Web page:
Importers and exporters are calling for the suspension of port decongestion exercise, at least for non-perishable goods, until after further deliberations among stakeholders.
The Presidential Special Operations Taskforce in collaboration with other stakeholders is embarking on an exercise to clear the Tema Port of over-stayed cargo. It has therefore asked importers and agents to clear their perishable goods by last Friday and the non perishable ones in two weeks time by Wednesday, April 23. .
The Executive Secretary to the Ghana Association of Importers and Exporters, Sampson Asaki Awingo-bit tells JOY BUSINESS, the taskforce has gone beyond what was mutually agreed earlier.
“What was discussed to the best of my knowledge was only that of “reefer” containers which include containers of imported frozen meat, chicken products, cow legs, pig legs etc. But the notice includes both perishable and non perishable and we want to make it clear that government has taken it too harsh with the Ghanaian importers for giving them only two weeks that if they don’t clear it will amount to confiscation and that is not the best,” he said..
But the spokesperson of the special taskforce Dr. Clement Apaak has denied this.
“There has been an informal interaction between myself and the Executive Secretary of the association but there was no agreement that the directive was not going to include non-perishable goods and items. And indeed what we have stated in the directive is one that is clearly stated and supported by the CEPS Law, 1993. So it is not new. We are only seeking to enforce the law.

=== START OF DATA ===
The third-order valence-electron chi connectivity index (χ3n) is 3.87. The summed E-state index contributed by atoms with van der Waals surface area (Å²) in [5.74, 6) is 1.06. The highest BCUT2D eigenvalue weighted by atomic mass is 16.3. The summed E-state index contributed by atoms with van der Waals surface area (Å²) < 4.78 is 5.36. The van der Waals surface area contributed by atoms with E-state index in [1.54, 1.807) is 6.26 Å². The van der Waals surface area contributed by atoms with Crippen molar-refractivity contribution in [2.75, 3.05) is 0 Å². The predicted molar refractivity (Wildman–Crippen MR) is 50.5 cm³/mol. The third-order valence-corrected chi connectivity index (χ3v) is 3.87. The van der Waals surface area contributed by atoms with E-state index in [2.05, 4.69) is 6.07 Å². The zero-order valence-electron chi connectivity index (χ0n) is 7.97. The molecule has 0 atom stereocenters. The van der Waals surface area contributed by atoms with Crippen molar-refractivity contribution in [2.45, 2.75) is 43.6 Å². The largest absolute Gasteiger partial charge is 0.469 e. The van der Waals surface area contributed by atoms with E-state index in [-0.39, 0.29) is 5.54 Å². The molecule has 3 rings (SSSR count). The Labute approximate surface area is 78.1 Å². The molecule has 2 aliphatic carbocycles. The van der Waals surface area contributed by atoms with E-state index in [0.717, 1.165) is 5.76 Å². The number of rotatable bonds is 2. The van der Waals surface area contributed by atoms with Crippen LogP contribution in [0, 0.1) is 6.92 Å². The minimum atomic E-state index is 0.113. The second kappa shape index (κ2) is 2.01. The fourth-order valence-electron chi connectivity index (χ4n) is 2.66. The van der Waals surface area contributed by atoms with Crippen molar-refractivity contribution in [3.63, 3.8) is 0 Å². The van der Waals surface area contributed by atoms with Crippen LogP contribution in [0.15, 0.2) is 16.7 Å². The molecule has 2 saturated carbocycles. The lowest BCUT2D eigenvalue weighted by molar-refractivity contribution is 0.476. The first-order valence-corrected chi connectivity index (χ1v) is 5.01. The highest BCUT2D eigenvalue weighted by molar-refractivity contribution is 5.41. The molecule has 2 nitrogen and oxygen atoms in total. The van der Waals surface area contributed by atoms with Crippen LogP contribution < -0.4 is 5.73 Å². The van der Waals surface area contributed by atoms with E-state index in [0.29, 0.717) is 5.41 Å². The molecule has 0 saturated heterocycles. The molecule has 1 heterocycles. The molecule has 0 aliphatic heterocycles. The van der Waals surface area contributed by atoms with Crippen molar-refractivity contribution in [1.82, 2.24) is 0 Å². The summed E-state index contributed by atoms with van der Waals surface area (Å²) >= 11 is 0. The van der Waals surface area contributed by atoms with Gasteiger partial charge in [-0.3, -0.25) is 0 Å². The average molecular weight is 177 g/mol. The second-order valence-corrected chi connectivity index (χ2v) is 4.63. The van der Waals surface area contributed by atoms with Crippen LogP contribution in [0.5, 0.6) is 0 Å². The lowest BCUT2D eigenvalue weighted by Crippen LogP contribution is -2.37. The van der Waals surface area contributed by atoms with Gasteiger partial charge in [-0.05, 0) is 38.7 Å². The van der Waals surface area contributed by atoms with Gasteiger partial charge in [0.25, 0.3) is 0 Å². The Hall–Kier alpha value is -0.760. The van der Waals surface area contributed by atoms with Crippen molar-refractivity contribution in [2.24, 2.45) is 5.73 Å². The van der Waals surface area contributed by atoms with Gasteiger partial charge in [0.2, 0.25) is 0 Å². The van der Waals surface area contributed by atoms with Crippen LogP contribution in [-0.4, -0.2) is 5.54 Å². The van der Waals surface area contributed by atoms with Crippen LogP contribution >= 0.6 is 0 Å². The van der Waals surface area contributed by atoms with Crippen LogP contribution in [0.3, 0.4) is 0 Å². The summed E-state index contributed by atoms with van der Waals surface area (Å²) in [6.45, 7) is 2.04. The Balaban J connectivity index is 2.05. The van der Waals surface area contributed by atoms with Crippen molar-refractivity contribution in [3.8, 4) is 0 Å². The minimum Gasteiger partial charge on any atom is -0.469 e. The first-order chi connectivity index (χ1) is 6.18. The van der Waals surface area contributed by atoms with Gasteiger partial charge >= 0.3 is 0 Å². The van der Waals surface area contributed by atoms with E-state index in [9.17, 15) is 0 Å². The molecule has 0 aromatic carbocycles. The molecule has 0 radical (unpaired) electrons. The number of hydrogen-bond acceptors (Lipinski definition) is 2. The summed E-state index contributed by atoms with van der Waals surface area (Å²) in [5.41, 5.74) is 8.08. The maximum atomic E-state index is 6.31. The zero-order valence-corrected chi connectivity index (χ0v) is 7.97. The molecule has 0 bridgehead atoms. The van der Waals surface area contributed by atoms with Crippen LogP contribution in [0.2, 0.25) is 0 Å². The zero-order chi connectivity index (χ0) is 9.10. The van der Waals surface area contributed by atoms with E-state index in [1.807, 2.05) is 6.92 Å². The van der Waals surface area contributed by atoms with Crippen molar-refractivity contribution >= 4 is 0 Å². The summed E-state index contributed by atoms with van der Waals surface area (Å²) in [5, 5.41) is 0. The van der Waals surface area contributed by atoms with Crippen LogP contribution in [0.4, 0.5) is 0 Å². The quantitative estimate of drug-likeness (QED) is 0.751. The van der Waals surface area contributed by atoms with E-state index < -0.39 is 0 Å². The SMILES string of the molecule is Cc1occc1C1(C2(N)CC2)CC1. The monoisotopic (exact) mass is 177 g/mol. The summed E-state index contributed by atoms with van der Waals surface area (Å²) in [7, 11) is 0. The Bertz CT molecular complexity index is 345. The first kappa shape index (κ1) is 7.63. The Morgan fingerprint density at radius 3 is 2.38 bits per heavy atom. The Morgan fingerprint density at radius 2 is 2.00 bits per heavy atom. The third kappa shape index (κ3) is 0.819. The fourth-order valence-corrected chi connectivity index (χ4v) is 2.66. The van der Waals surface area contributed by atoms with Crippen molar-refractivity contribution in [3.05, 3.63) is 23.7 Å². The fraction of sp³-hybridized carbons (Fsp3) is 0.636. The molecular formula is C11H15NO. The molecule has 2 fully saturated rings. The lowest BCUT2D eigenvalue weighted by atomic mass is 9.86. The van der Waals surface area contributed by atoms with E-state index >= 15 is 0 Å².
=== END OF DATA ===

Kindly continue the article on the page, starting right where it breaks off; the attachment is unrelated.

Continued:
“I think there are legal ways to seek redress even within the context of the law that allows for the state to move in and takeover forfeited containers – be they perishable or non-perishable goods. So I’d advice those importers and exporters that have genuine cases to make to look at the portions of the law that allow them to seek redress,” he said.
But Mr. Asaki Awingobit insists they would rather the decongestion is deferred for at least non-perishable goods until further deliberations are held.
“I want to make it clear that it’s a rather unpardonable statement Dr. Clement Apaak has made that we can go to court. We have not gotten there and so he should not be in a haste to say so. We should rather say that we would go to court to stop them from what they are going to do. But we haven’t said that and rather saying that government should give us the opportunity to sit at the table to discuss the issues and give the affected persons some ample time to clear their goods. We know the government is a listening one and we want to have that dialogue first and appealing to them to hold on with the two weeks ultimatum until the discussions are concluded,” he noted.
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